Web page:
So, this is the thing, I have 2 Floors, Internet modem (Huawei hg532e) is upstairs, I needed Internet coverage on both floors, so I decided to install a Powerline network because the Wi-Fi wasn’t enough since I have thick walls and floors. So, the Powerline go downstairs, and it is connected to a router.

I normally access the NAS using SMB (Samba), NFS and/or uPnP. When I go to Network on a Windows computer, I see the NAS as a computer in the network and also as a media device (I have both protocols enabled on the NAS)

The problem here is that the computers connected to the downstairs router are not able to get access to the NAS.

I was considering disabling the DHCP server on the downstairs router… But, that would require specific configuration on each device, and would not address the issue. I was also considering putting the downstairs router (TRENDnet TEW-731BR; Version v2.0R) on access point mode, but I don't see such option.

I tried to set the upstairs modem on:, with address pool of: to, and mask: and the downstairs router on:, with address pool of: to But it did not worked and I lost access to the downstairs router and had to reset it and reconfigure. I was wondering if there's any other kind of solution.

I’m still learning networking, and I know all the basics but I have no idea here. Here is a pic of the network layout for reference.

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  • How are you trying to access the NAS? – user2313067 Mar 9 '15 at 6:23
  • I normally access the NAS using SMB (Samba), NFS and/or uPnP. When I go to Network, on a Windows computer, I see the NAS as a computer in the network and also as a media device (I have both protocols enabled on the NAS). Thanks for the remark I already added this info to the original question. – David Muñoz Mar 9 '15 at 7:29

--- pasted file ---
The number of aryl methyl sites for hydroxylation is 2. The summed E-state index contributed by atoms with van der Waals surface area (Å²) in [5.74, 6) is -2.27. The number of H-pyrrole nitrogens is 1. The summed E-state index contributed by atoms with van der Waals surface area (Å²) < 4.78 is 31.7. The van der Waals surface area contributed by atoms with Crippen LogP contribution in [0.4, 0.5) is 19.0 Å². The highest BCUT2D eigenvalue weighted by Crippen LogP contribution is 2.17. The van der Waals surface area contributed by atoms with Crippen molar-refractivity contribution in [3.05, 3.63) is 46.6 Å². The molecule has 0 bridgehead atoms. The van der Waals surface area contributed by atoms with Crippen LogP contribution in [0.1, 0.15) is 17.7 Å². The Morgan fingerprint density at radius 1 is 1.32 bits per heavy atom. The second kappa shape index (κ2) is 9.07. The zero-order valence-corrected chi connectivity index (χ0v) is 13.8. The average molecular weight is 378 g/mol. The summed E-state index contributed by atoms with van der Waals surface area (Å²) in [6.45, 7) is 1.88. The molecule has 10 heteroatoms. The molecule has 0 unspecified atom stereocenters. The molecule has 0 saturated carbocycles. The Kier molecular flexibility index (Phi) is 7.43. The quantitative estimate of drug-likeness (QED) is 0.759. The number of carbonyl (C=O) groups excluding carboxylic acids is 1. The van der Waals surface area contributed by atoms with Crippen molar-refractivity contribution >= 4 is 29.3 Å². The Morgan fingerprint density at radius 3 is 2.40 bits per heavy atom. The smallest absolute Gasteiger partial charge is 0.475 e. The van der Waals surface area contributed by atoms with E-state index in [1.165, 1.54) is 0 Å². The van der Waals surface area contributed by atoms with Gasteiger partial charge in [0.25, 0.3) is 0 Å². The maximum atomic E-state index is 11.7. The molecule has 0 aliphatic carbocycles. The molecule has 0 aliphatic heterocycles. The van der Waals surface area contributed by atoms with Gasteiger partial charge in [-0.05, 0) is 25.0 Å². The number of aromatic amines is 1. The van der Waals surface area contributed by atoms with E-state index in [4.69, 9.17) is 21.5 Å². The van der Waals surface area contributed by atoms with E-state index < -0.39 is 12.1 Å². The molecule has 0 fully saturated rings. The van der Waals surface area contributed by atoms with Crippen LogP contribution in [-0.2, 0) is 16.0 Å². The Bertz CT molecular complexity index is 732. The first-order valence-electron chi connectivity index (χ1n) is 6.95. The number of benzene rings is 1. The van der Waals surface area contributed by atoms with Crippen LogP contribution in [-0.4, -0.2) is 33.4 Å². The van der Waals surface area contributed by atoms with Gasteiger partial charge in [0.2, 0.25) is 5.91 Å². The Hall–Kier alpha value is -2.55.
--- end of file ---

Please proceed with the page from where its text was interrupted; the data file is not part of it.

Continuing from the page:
• For such a small network you SHOULD disable DHCP on the downstairs router and let your ISP's device do all the hard work. Set your downstairs router into "access-point" or "bridge" mode (or manually configure it with a static (or reserved) IP (outside of the DHCP scope of the router, though), same subnet as upstairs and gateway IP of your ISP router and disable DHCP server). This will then bring your downstairs network into the same network, subnet and gateway as the rest of your network so you can access the NAS and the Internet. You've made your network unnecessarily complicated. – Kinnectus Mar 9 '15 at 9:30
  • If you don't have an "access point" or "bridge" mode then you need to manually disable DHCP capabilities and set static details such as IP, subnet and gateway. E.g. ISP/DHCP Scope: with subnet of and gateway is then give downstairs static IP of .99 or .200, subnet and gateway Alternatively, you may be able to "reserve" the downstairs router an IP using your ISP's web interface and the downstairs MAC address... this will allow the device to obtain its own address but you MUST turn off its ability to act as a DHCP server. – Kinnectus Mar 9 '15 at 9:35

The best way would be to bridge the two (upstairs and downstairs) networks together, so that they are on the same flat network (same router, same IP address range). It is weird that you say that your downstairs router does not support this mode...

If bridging is not an option, you should put your two subnets (upstairs and downstairs) into different IP address ranges, i.e. 192.168.1.x and 192.168.2.x. Samba should work across routed networks (http://www.tldp.org/HOWTO/SMB-HOWTO-12.html), but you first need to check that basic IP connectivity works.


Thanks Big Chris and Demiurg for your answers, unfortunately, that trendnet router happened to be pretty basic and lacks such option as AP mode or Bridge mode. I also tried your suggestion of using 2 different subnets, apparently, the combination of modem/router that I have doesn't allow such thing, it causes conflicts and I ended up losing connectivity to the router configuration interface and also I lost internet connectivity. I double and triple-checked my subnet settings, I tried several times, rebooted all devices etc. I had to make a factory reset and reconfiguration in order to get it working again. What I ended up doing is adding a wired switch downstairs, and then connecting the computer directly to the switch and the router to the switch, the computers connected wirelessly to the router have no access to the NAS, but that was not a must, the desktop PC is working like a charm with the NAS. So, my diagram ended up like this. http://i.imgur.com/qxJMqDx.pngDiagram


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